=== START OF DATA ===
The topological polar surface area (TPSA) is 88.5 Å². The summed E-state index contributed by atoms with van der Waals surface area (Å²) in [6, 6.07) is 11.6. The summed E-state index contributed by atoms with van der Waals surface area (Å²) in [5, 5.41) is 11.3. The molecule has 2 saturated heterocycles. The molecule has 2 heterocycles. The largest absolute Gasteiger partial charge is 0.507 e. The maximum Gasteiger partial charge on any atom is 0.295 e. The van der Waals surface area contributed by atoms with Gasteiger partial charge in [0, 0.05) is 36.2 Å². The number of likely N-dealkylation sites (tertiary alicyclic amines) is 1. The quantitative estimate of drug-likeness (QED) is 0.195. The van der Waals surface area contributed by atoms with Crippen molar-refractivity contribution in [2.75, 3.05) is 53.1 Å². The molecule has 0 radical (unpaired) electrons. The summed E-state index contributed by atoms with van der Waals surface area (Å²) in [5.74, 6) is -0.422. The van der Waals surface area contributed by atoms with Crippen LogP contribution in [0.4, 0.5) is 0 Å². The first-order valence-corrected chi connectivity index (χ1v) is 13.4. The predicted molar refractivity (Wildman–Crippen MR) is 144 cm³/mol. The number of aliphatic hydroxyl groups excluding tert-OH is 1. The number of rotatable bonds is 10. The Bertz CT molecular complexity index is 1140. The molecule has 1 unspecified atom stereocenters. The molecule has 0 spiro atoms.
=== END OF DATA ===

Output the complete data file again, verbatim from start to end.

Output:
The topological polar surface area (TPSA) is 88.5 Å². The summed E-state index contributed by atoms with van der Waals surface area (Å²) in [6, 6.07) is 11.6. The summed E-state index contributed by atoms with van der Waals surface area (Å²) in [5, 5.41) is 11.3. The molecule has 2 saturated heterocycles. The molecule has 2 heterocycles. The largest absolute Gasteiger partial charge is 0.507 e. The maximum Gasteiger partial charge on any atom is 0.295 e. The van der Waals surface area contributed by atoms with Gasteiger partial charge in [0, 0.05) is 36.2 Å². The number of likely N-dealkylation sites (tertiary alicyclic amines) is 1. The quantitative estimate of drug-likeness (QED) is 0.195. The van der Waals surface area contributed by atoms with Crippen molar-refractivity contribution in [2.75, 3.05) is 53.1 Å². The molecule has 0 radical (unpaired) electrons. The summed E-state index contributed by atoms with van der Waals surface area (Å²) in [5.74, 6) is -0.422. The van der Waals surface area contributed by atoms with Crippen LogP contribution in [0.4, 0.5) is 0 Å². The first-order valence-corrected chi connectivity index (χ1v) is 13.4. The predicted molar refractivity (Wildman–Crippen MR) is 144 cm³/mol. The number of aliphatic hydroxyl groups excluding tert-OH is 1. The number of rotatable bonds is 10. The Bertz CT molecular complexity index is 1140. The molecule has 1 unspecified atom stereocenters. The molecule has 0 spiro atoms.